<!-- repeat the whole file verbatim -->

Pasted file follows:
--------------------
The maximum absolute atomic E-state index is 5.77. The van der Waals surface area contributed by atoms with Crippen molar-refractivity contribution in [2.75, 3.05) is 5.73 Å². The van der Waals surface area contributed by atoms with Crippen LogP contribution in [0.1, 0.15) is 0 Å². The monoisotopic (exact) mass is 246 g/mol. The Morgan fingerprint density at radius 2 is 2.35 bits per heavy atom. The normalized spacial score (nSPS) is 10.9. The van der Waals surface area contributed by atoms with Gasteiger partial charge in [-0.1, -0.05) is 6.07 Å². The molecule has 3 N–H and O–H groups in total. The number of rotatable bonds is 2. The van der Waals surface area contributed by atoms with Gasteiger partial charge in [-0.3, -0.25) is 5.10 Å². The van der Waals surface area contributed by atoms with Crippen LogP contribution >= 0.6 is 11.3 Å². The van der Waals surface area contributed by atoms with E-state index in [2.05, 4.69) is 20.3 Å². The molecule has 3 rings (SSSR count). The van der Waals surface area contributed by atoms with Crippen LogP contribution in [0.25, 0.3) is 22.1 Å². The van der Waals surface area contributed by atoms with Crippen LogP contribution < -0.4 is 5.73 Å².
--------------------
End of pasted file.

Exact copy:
The maximum absolute atomic E-state index is 5.77. The van der Waals surface area contributed by atoms with Crippen molar-refractivity contribution in [2.75, 3.05) is 5.73 Å². The van der Waals surface area contributed by atoms with Crippen LogP contribution in [0.1, 0.15) is 0 Å². The monoisotopic (exact) mass is 246 g/mol. The Morgan fingerprint density at radius 2 is 2.35 bits per heavy atom. The normalized spacial score (nSPS) is 10.9. The van der Waals surface area contributed by atoms with Gasteiger partial charge in [-0.1, -0.05) is 6.07 Å². The molecule has 3 N–H and O–H groups in total. The number of rotatable bonds is 2. The van der Waals surface area contributed by atoms with Gasteiger partial charge in [-0.3, -0.25) is 5.10 Å². The van der Waals surface area contributed by atoms with Crippen LogP contribution >= 0.6 is 11.3 Å². The van der Waals surface area contributed by atoms with E-state index in [2.05, 4.69) is 20.3 Å². The molecule has 3 rings (SSSR count). The van der Waals surface area contributed by atoms with Crippen LogP contribution in [0.25, 0.3) is 22.1 Å². The van der Waals surface area contributed by atoms with Crippen LogP contribution < -0.4 is 5.73 Å².